Three liberal donor networks and foundations with ties to billionaire George Soros have joined forces to form a new fund to “resist” President Donald Trump.
The Emergent Fund, which carries a goal of fighting “immediate threats” to “immigrants, women, Muslim and Arab-American communities, black people, LGBTQ communities, and all people of color,” was established late last year to quickly fund groups to take direct, immediate action against Republicans.
“These communities need increased capacity so that they can respond, act nimbly, and develop new strategies in this new period,” the fund’s website states. “The fund will focus on grassroots organizations in communities of color who are facing injustice based on racial, ethnic, religious and other forms of discrimination. We will provide resources to defend against what’s coming, and to develop innovative strategies to transform our country.”
The Solidaire Network, the Threshold Foundation, and the Women Donors Network, all San Francisco-based groups, mobilized to form the Emergent Fund.
The Solidaire Network brings together wealthy progressive donors to foster protest and direct action movements. The donor network is comprised of individuals who can move $50,000 or more personally or through a family foundation.
The group props up other donor communities on its website such as the EDGE Funder Alliance, a New York-based community of donors engaged in domestic and international grant-making, and the secretive George Soros-tied Democracy Alliance donor network, the largest liberal dark money group.
The Solidaire Network recently appeared at the Democracy Alliance’s spring investment summit in Washington, D.C to map out a path of resistance against Trump and Republicans.
“Solidaire and the Democracy Alliance have been in close partnership since Solidaire’s origin,” the DA’s itinerary for the summit states.
The Threshold Foundation has seeded hundreds of organizations and supported the creation of multiple donor networks around the world. The group is closely linked to the Tides Foundation, a donor-advised fund with a war chest of nearly $200 million that gives generously to numerous liberal groups and causes each year. Soros’ Open Society Foundations has donated at least $1.75 million to the Tides Foundation.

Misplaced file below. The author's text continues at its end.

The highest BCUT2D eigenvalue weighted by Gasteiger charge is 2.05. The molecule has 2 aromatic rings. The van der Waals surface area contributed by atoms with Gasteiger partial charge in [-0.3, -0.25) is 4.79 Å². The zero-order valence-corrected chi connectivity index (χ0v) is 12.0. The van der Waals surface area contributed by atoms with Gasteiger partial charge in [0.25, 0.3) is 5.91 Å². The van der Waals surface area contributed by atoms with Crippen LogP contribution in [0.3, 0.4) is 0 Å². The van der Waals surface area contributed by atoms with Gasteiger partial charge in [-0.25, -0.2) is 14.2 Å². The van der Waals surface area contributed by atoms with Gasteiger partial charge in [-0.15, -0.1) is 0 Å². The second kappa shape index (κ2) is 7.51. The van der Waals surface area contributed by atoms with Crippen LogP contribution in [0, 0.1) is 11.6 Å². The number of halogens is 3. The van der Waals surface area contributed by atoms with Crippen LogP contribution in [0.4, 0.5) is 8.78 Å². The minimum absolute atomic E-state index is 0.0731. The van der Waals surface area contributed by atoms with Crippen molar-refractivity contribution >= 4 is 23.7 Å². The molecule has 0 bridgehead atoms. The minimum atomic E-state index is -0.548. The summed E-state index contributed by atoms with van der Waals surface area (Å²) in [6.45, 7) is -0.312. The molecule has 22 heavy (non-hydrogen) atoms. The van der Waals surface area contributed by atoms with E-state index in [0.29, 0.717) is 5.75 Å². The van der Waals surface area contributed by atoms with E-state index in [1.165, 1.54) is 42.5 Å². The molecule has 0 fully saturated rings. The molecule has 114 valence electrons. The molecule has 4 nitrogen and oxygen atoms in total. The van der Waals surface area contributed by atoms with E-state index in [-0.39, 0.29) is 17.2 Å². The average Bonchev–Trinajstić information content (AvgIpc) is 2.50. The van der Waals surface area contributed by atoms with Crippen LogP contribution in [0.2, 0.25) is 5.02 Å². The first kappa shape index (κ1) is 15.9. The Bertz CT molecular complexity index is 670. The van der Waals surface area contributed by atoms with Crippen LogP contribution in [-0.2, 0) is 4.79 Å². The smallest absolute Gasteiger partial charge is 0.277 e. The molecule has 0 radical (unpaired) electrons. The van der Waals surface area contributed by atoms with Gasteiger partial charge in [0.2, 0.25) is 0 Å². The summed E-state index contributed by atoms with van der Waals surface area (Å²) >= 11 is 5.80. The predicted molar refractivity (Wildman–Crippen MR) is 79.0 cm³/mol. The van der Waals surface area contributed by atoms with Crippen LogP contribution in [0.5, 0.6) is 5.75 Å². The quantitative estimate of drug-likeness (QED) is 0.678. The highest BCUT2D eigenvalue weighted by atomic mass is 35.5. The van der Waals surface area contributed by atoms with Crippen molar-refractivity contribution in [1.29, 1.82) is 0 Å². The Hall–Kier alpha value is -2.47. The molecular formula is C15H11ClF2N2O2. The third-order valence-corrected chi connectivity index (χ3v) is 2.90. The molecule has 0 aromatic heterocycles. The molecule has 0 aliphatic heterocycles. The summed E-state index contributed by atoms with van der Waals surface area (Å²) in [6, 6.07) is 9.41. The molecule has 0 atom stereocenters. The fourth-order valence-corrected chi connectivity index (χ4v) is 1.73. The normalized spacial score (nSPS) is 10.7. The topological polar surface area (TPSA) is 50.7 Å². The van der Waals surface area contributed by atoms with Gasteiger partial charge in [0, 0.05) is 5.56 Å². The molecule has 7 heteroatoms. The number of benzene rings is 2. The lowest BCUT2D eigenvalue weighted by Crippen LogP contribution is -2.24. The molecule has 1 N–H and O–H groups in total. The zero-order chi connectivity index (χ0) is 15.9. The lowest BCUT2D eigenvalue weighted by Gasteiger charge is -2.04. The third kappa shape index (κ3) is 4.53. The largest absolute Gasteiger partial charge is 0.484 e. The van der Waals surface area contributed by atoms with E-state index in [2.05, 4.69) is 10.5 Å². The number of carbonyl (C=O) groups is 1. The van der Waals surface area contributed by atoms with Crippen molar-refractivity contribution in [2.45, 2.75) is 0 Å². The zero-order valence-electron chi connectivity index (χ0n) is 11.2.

The most recently available Form 990 from the Threshold Foundation shows the group’s books are in the care of Tides.
The Threshold Foundation paid Tides $311,000 for management and operational services in 2015, the form shows. Threshold has paid Tides at least $2.5 million since 2001, according to a review of its documents. The Threshold Foundation is also located at the same address as the Tides Foundation.
The Women Donors Network, a community of liberal female philanthropists, completes the Emergent Fund. The Women Donors Network also appeared at the Democracy Alliance’s D.C. summit alongside Solidaire.
The Emergent Fund’s advisory council, which decides who receives grants, features individuals from a number of active liberal groups on the front lines of organizing and attending Trump protests in addition to representation from the three groups that form the fund.
Christina Jimenez, the co-founder and managing director of the United We Dream Network, the largest immigrant youth-led organization in the nation, sits on the Emergent Fund’s advisory board.
United We Dream organized protests against Trump immediately following his victory last November. The group was behind “sanctuary campus” anti-Trump protests across the country to protect undocumented students. Jimenez herself attended high school and college in the United States as an undocumented immigrant.
United We Dream has received tens of thousands in donations from Soros.
Charlene Sinclair, the director of reinvestment at the Washington, D.C.-based Center for Community Change, a progressive community organizing group, is also a member of the fund’s board.
The Center for Community Change joined United We Dream for nationwide immigration protests leading up to Trump’s inauguration.
The fund has provided money to the Black Lives Matter Network, United We Dream, the Center for Media Justice, a group created to “organize the most under-represented communities into a national movement for media rights,” and the Muslim Anti-Racism Collaborative, among other groups.
Solidaire, the Threshold Foundation, and the Women Donors Network did not return requests for comment by press time.